“We’re just trying to be good and prudent stewards of the funding and give hope to patients who have found me on social media,” Grunewald said. “Sometimes it takes me a really long time to get through all the messages, but I read them all. Hearing what people have gone through is really overwhelming, but it helps me try to keep going even when I don’t feel great. My work now is Brave Like Gabe and it means a lot to hear these messages.”

But as it always did, the conversation quickly switched back to her first love, running. She started doing quick calculations about how she still might qualify for the 2020 Olympic Trials. Grunewald concluded that it was still possible. If the new treatment stabilized her cancer and she could take a break from it, why shouldn’t she take another crack at Team USA?

“I’m trying to stay open to that. I know I can inspire people in other ways, not just through running, but I do miss running,” she said. “Even if it’s just a sliver of hope that helps me get through my day and inspires me to tie up my shoelaces one more time, that’s what I’m looking to. I can’t throw in the towel now—it’s too far away.

“Who knows what could happen between now and then?” Grunewald said, punctuating her dreams with that laugh.

It’s then that I want to tell her that the COVID-19 pandemic will stop everybody cold, with no track season in sight. That the 2020 Olympic Trials will be postponed. That even the Olympics will be pushed off for a year. That her city will spark a worldwide movement for racial equality and police reform. That her message of bravery will be more critical than ever in 2020, in ways she could never imagine.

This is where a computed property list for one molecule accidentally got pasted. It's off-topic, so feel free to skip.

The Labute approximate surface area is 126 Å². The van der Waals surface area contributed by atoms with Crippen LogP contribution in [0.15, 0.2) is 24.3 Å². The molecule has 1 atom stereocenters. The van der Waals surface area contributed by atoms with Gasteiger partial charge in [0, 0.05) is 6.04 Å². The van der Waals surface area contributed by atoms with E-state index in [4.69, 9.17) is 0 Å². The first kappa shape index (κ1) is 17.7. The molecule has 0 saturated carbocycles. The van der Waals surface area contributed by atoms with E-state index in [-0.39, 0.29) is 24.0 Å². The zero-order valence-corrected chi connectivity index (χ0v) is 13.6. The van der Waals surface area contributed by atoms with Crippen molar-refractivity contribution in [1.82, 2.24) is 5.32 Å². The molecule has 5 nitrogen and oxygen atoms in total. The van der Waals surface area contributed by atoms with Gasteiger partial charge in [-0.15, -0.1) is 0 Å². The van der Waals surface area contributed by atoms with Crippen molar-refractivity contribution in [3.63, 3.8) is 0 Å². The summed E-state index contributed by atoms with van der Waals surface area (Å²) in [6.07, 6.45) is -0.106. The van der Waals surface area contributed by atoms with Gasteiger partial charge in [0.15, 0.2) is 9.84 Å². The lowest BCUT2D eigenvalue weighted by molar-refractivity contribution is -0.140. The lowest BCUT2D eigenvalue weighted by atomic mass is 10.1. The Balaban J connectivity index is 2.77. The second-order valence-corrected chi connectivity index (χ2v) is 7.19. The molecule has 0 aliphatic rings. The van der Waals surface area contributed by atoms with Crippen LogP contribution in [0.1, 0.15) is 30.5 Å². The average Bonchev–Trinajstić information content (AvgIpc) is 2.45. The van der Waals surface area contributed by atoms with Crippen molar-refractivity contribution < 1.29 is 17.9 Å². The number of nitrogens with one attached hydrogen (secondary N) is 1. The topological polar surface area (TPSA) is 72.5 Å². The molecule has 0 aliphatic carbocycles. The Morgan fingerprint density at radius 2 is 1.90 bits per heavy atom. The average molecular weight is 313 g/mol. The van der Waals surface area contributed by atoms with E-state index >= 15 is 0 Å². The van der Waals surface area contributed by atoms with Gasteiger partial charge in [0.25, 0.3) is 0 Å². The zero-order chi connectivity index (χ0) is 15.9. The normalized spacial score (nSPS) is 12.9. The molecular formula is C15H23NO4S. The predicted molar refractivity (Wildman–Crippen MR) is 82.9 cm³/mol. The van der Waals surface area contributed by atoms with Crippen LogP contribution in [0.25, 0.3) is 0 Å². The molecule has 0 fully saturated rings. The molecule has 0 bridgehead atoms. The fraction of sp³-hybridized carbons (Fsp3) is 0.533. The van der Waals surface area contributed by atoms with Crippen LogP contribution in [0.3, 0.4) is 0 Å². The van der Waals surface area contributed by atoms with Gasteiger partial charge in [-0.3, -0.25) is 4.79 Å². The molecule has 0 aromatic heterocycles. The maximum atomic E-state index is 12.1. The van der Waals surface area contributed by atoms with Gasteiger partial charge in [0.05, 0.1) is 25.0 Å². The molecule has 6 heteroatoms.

I want to tell her how Justin and her sister, Abigail Anderson, and her best friend Ladia Albertson-Junkans will show us all how to keep “running on hope,” even in times of unthinkable grief and fear. That they’ll allow us all into their pain and show us how to turn it into strength. How they’ll run in her honor all around the world, conquering Fastest Known Time goals on far-flung trails, finishing 100 miles from Squaw to Auburn, California, clocking a huge personal best on the streets of New York. That they’ll uplift her life and legacy in ways she’d be so proud.

It’s then that I also want to tell her that the world will also feel dark and broken in a year. That what she envisions won’t match the reality. But I realize that if we had the chance to warn her, she’d probably implore us to focus on what’s still possible, instead. Maybe she’d welcome an additional year to train and sharpen her fitness. Maybe she’d point out that we face opportunities to make real, meaningful changes that have been a long time coming. Maybe she’d use her platform to help her sister’s efforts to support Minneapolis’s most vulnerable people during a time of unrest and uncertainty.

And most likely she’d remind us all of her mantra: “It’s okay to struggle, but it’s not okay to give up.”

Everything has changed in the year since we lost Gabriele Grunewald. But going back to that last conversation, what strikes me is that she’d try to find the purpose and meaning in all of it. That’s what she was doing eight weeks before her death—still finding hope in her circumstances.

“I’m open to miracles,” she said, “I’m open to possibility.”

In running and beyond, she always gave us words to live by.

To make a donation to the Brave Like Gabe Foundation or find out more about its mission, visit the website.